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Posts Tagged ‘RCR metric’


Measuring Research Impact

Larry H. Bernstein, MD, FCAP, Curator

LPBI

Measuring the influence of scientific research has been based on Impact Factor, which has had much discussion.  Impact factor is weighted on both the number of publications and the publication in high impact journals.  The problem comes in for young investigators who are not connected with highly accomplished scientists and who are not in a highly productive environment.  Another problem is that much research today is carried out by multicenter teams at several highly funded universities and this results in 10 to 30 coauthors. The contributions of each author are listed.  Another factor that is not counted in, but might be factored in is the rank of the person in the submitted manuscript – even in a blinded peer review.

A recent paper tries to address these issues.

Capturing the Influence  https://www.genomeweb.com/scan/capturing-influence

Many researchers bemoan the use of journal impact factors as a means of assessing the influence of scientific articles, Nature‘s Mollie Bloudoff-Indelicato writes. In response to this, the US National Institutes of Health has developed a new metric, dubbed the Relative Citation Ratio, but this approach, too, has drawn criticism, Bloudoff-Indelicato adds.

In a paper posted at bioRxiv, an NIH team led by George Santangelo describes the RCR as an “article-level and field-independent” way to quantify scientific accomplishment. An article’s RCR is calculated by dividing its citation rate by the average citation rate of articles in the field. The RCR is then compared to a benchmark set of NIH-funded papers.

The team applied the metric to nearly 89,000 articles published between 2003 and 2010, and found that the values they generated tracked with what subject matter experts thought.

According to Nature, Stefano Bertuzzi from the American Society for Cell Biology calls the new metric “stunning” in a blog post, but Ludo Waltman from Leiden University says in his own post that it “doesn’t live up to expectations.” Further, he says that its complexity and lack of transparency will like be an impediment to its wider adoption.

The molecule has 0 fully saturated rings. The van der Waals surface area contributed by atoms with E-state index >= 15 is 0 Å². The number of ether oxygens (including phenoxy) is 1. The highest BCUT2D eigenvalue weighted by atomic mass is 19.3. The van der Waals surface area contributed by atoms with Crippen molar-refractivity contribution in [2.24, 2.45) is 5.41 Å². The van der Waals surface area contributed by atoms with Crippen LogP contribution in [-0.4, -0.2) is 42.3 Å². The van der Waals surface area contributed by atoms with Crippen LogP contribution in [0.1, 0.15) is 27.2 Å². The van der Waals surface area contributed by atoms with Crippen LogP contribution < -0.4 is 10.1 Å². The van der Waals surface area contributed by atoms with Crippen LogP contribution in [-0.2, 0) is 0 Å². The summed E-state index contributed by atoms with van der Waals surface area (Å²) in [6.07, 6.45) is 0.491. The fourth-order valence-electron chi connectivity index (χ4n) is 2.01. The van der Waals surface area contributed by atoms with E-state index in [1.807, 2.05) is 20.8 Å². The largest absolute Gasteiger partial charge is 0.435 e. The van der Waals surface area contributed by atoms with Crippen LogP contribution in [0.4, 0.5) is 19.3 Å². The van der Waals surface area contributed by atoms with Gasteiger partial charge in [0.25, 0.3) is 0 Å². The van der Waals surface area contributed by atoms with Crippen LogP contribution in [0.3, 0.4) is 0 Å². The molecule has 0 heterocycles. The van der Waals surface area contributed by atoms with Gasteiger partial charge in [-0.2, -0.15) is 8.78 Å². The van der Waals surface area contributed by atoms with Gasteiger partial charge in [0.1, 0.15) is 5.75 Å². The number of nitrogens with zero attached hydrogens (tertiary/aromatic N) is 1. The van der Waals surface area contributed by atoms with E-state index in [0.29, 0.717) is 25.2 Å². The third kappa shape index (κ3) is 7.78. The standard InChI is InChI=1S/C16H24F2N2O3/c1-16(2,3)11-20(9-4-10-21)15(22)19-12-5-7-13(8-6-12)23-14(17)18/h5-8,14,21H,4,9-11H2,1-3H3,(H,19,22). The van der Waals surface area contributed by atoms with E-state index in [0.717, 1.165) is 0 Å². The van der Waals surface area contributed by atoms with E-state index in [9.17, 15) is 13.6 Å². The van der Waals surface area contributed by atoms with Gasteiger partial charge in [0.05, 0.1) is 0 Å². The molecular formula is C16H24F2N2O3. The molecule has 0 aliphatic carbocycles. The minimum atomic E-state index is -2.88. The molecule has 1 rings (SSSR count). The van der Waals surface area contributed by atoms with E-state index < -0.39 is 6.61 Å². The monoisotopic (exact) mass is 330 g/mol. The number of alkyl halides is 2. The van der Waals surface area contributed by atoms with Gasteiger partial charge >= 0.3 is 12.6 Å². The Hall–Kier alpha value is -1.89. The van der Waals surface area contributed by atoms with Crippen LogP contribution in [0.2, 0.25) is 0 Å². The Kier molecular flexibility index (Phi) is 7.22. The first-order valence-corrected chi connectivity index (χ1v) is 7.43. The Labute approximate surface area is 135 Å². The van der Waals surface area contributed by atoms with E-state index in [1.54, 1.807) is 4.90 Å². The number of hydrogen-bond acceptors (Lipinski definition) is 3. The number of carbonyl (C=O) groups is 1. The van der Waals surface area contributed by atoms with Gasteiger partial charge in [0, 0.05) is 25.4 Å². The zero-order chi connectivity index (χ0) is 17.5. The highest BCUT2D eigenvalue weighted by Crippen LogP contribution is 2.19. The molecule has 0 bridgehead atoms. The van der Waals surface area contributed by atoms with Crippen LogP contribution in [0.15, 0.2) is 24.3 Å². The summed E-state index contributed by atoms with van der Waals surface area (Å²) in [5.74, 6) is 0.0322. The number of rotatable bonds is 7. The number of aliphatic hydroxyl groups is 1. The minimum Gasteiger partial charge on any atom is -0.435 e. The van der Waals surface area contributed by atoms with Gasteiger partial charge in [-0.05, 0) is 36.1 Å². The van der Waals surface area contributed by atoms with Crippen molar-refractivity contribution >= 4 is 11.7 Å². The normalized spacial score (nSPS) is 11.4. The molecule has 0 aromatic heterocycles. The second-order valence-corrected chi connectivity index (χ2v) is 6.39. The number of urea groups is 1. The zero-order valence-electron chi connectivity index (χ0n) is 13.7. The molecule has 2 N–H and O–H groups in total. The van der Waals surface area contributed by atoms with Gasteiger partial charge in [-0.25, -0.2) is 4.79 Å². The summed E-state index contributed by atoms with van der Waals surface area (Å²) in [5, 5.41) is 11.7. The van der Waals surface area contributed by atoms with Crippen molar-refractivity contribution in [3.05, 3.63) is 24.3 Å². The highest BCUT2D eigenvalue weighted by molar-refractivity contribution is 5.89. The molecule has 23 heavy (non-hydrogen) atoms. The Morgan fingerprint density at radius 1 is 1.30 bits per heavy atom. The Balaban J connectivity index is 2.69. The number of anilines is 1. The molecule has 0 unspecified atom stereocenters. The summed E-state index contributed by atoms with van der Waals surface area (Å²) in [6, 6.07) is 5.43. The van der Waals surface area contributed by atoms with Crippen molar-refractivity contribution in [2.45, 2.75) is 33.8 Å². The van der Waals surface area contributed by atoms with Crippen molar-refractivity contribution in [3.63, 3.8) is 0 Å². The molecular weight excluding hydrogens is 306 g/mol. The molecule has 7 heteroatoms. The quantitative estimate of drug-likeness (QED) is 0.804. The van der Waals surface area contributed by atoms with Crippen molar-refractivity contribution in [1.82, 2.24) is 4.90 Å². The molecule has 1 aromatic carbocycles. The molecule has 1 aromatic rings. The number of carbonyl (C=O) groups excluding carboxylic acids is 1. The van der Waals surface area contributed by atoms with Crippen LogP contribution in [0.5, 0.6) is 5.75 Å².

“We don’t suggest [the RCR] is the final answer to measuring,” Santangelo adds. “This is just a tool. No one metric is ever going to be used in isolation by the NIH.”

Relative Citation Ratio (RCR): A new metric that uses citation rates to measure influence at the article level

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NIH’s new citation metric: A step forward in quantifying scientific impact?

biorxiv1

http://www.cwts.nl/media/images/content/59031366e7f0cc474c326a96fe1f0029__300.png

Quantifying the scientific impact of publications based on their citations received is one of the core problems of evaluative bibliometrics. The problem is especially challenging when the impact of publications from different scientific fields needs to be compared. This requires indicators that correct for differences between fields in citation behavior. Bibliometricians have put a lot of effort into the development of these field-normalized indicators. In a recent paper uploaded in bioRxiv, a new indicator is proposed, the Relative Citation Ratio (RCR). The paper is authored by a team of people affiliated to the US National Institutes of Health (NIH). They claim that the RCR metric satisfies a number of criteria that are not met by existing indicators.

Relative Citation Ratio (RCR): A new metric that uses citation rates to measure influence at the article level

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A New and Stunning Metric from NIH Reveals the Real Nature of Scientific Impact

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